• The moneylenders demand that cotton be planted with their capital because cotton is inedible, so during times of crisis, producers cannot ‘steal’, that is eat it. Thus, even when food crops, like grains, command higher prices, they carry greater risks for the money lenders. Cotton is the moneylenders’ biological insurance, they steer farmers away from food crops, even if the potential for profits is higher, because only cotton is guaranteed collateral.
  • This shift has coincided with the neoliberal reforms that removed from agriculture many legal protections and government subsidies – including public credit and public investment in irrigation. In response to the relative withdrawal of the state, farmers took on more expenses themselves and in turn, had to raise capital wherever they could – that meant from moneylenders. The more farmers turned to private moneylenders, the more they were under pressure to grow more cotton. And the more cotton they grew, the lower its price sank. Thus, the Telangana farmers became trapped in a downward economic cycle: they need expensive inputs and capital to produce a crop that drops in value even as they invest more heavily in it.
  • The immiserating growth – agricultural output rises but incomes sink. Others have descried the same set of contradictions as “modern poverty” or a form of “development-induced scarcity.
  • Policies that create poverty and violence are now colliding with the new realities of climate change and together these three forces are creating socially destructive forms of adaptation.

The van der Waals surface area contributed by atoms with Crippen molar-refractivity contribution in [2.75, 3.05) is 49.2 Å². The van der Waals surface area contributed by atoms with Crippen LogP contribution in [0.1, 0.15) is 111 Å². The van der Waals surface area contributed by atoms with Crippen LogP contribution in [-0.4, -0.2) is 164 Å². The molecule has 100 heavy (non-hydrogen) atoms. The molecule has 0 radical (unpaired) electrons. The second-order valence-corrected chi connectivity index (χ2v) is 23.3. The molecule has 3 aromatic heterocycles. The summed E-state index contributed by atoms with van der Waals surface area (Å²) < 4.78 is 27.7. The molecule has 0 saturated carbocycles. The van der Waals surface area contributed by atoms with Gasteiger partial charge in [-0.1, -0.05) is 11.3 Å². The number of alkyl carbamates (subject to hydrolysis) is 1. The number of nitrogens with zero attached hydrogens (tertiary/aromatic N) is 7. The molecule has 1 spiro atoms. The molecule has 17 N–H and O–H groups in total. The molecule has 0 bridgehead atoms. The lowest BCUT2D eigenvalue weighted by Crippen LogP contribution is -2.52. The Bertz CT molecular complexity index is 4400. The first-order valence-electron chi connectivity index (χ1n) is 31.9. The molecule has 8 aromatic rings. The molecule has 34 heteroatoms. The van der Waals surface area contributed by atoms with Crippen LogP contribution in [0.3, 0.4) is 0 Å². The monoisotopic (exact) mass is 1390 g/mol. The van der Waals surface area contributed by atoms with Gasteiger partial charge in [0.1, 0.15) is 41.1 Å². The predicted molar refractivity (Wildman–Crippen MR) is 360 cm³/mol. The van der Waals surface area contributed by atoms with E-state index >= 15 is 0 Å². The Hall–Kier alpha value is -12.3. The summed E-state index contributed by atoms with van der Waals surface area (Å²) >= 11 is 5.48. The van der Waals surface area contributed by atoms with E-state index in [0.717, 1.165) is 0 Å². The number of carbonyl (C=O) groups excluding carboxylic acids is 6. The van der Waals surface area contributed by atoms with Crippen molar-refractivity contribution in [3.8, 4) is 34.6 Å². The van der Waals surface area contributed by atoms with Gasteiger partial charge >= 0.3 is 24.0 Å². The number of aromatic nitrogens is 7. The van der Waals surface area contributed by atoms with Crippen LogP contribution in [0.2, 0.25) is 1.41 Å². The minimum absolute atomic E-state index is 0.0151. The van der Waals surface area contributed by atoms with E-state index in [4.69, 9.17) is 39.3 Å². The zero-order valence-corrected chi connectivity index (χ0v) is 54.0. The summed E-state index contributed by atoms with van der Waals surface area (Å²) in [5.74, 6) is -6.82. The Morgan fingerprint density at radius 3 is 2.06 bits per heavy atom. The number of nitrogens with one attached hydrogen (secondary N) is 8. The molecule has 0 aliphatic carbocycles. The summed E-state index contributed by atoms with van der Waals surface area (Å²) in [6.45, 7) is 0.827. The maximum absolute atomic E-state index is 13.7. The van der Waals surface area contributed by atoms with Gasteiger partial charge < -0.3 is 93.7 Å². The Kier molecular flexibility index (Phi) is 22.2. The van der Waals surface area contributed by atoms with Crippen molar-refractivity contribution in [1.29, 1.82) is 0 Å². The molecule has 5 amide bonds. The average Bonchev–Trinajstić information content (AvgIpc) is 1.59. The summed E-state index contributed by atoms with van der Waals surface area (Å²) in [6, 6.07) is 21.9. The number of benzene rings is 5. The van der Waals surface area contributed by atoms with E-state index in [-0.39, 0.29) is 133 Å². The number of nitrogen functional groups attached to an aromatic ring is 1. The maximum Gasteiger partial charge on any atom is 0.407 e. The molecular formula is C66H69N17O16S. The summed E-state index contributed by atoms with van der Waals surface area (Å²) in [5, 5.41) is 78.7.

• The climate crisis is not a technical problem, nor even an economic problem; it is fundamentally, a political problem
  • As an economic system, capitalism must grow exponentially, while the Earth is finite
  • From that grew the Marxist belief that capitalism, as a whole, is irreconcilably in contradiction with nature, that the economic system creates a rift in the balance of exchanges, or metabolism, connecting human society and natural systems.
  • The fact of the matter is time has run out on the climate issue. Either capitalism solves the crisis or it destroys civilization. We cannot wait for a socialist, or communist, or anarchist…as some advocate.
  • In short, we cannot wait to transform everything – including how we create energy. Instead, we must begin immediately transforming the energy economy. Other necessary changes can and will flow from that.
  • Hopeless? No. If we put aside the question of capitalism’s limits and deal only with greenhouse gas emissions, the problem looks less daunting. While capitalism has not solved the environmental crisis (meaning the fundamental conflict between infinite growth potential of the market and finite parameters of the planet) it has, in the past, solved specific environmental crisies.
  • We owe such an effort to people like Ekaru Lourman, who are already suffering and dying on the front lines of the catastrophic convergence, and to the next generation, who will inherit the mess. And, we owe it to ourselves.